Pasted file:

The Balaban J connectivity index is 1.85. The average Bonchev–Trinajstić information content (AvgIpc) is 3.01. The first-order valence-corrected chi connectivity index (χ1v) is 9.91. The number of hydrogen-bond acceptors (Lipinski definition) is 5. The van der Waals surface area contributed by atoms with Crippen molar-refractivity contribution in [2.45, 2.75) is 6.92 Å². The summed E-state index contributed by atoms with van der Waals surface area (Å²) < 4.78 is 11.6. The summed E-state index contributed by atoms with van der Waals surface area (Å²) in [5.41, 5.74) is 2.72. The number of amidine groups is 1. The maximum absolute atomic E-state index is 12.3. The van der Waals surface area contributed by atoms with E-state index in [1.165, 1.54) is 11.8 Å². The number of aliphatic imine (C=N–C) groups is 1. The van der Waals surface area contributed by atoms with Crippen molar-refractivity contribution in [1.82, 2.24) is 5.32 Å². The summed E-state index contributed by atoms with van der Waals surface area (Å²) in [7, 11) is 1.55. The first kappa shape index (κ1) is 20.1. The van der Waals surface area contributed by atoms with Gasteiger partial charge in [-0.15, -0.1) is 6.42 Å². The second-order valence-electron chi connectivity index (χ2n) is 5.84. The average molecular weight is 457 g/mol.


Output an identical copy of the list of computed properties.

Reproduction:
The Balaban J connectivity index is 1.85. The average Bonchev–Trinajstić information content (AvgIpc) is 3.01. The first-order valence-corrected chi connectivity index (χ1v) is 9.91. The number of hydrogen-bond acceptors (Lipinski definition) is 5. The van der Waals surface area contributed by atoms with Crippen molar-refractivity contribution in [2.45, 2.75) is 6.92 Å². The summed E-state index contributed by atoms with van der Waals surface area (Å²) < 4.78 is 11.6. The summed E-state index contributed by atoms with van der Waals surface area (Å²) in [5.41, 5.74) is 2.72. The number of amidine groups is 1. The maximum absolute atomic E-state index is 12.3. The van der Waals surface area contributed by atoms with E-state index in [1.165, 1.54) is 11.8 Å². The number of aliphatic imine (C=N–C) groups is 1. The van der Waals surface area contributed by atoms with Crippen molar-refractivity contribution in [1.82, 2.24) is 5.32 Å². The summed E-state index contributed by atoms with van der Waals surface area (Å²) in [7, 11) is 1.55. The first kappa shape index (κ1) is 20.1. The van der Waals surface area contributed by atoms with Gasteiger partial charge in [-0.15, -0.1) is 6.42 Å². The second-order valence-electron chi connectivity index (χ2n) is 5.84. The average molecular weight is 457 g/mol.